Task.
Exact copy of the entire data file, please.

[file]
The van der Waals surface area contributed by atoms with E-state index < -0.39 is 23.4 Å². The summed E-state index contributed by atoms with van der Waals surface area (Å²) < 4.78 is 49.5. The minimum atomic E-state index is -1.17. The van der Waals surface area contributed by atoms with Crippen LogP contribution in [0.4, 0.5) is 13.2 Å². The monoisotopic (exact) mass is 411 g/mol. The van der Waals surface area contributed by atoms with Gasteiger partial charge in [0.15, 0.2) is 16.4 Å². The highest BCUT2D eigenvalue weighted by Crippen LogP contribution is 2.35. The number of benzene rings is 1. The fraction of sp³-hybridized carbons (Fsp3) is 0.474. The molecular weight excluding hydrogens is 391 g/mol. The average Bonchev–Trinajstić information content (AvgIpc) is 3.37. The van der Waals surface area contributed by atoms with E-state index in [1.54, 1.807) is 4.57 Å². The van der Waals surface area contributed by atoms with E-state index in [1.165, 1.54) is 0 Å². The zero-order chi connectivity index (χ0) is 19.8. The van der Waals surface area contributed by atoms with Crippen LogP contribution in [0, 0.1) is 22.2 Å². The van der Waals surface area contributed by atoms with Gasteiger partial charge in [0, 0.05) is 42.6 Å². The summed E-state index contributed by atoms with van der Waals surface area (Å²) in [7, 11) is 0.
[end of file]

The van der Waals surface area contributed by atoms with E-state index < -0.39 is 23.4 Å². The summed E-state index contributed by atoms with van der Waals surface area (Å²) < 4.78 is 49.5. The minimum atomic E-state index is -1.17. The van der Waals surface area contributed by atoms with Crippen LogP contribution in [0.4, 0.5) is 13.2 Å². The monoisotopic (exact) mass is 411 g/mol. The van der Waals surface area contributed by atoms with Gasteiger partial charge in [0.15, 0.2) is 16.4 Å². The highest BCUT2D eigenvalue weighted by Crippen LogP contribution is 2.35. The number of benzene rings is 1. The fraction of sp³-hybridized carbons (Fsp3) is 0.474. The molecular weight excluding hydrogens is 391 g/mol. The average Bonchev–Trinajstić information content (AvgIpc) is 3.37. The van der Waals surface area contributed by atoms with E-state index in [1.54, 1.807) is 4.57 Å². The van der Waals surface area contributed by atoms with E-state index in [1.165, 1.54) is 0 Å². The zero-order chi connectivity index (χ0) is 19.8. The van der Waals surface area contributed by atoms with Crippen LogP contribution in [0, 0.1) is 22.2 Å². The van der Waals surface area contributed by atoms with Gasteiger partial charge in [0, 0.05) is 42.6 Å². The summed E-state index contributed by atoms with van der Waals surface area (Å²) in [7, 11) is 0.